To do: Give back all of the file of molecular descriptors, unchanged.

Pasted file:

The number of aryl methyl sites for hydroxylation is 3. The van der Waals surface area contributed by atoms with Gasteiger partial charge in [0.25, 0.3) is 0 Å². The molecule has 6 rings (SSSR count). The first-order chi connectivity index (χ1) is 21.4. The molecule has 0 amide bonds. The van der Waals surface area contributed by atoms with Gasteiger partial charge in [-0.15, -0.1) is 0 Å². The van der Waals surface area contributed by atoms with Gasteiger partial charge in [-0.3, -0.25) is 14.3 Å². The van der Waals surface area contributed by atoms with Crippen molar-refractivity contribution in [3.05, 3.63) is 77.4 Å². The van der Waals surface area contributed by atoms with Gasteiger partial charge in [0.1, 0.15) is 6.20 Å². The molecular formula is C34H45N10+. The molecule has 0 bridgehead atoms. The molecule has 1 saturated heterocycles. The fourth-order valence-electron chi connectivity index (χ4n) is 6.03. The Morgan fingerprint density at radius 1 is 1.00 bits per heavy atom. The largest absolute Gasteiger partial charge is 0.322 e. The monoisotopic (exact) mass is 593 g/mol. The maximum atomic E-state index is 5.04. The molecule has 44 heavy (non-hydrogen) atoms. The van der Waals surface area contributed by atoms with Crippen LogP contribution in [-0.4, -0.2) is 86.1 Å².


The number of aryl methyl sites for hydroxylation is 3. The van der Waals surface area contributed by atoms with Gasteiger partial charge in [0.25, 0.3) is 0 Å². The molecule has 6 rings (SSSR count). The first-order chi connectivity index (χ1) is 21.4. The molecule has 0 amide bonds. The van der Waals surface area contributed by atoms with Gasteiger partial charge in [-0.15, -0.1) is 0 Å². The van der Waals surface area contributed by atoms with Gasteiger partial charge in [-0.3, -0.25) is 14.3 Å². The van der Waals surface area contributed by atoms with Crippen molar-refractivity contribution in [3.05, 3.63) is 77.4 Å². The van der Waals surface area contributed by atoms with Gasteiger partial charge in [0.1, 0.15) is 6.20 Å². The molecular formula is C34H45N10+. The molecule has 0 bridgehead atoms. The molecule has 1 saturated heterocycles. The fourth-order valence-electron chi connectivity index (χ4n) is 6.03. The Morgan fingerprint density at radius 1 is 1.00 bits per heavy atom. The largest absolute Gasteiger partial charge is 0.322 e. The monoisotopic (exact) mass is 593 g/mol. The maximum atomic E-state index is 5.04. The molecule has 44 heavy (non-hydrogen) atoms. The van der Waals surface area contributed by atoms with Crippen LogP contribution in [-0.4, -0.2) is 86.1 Å².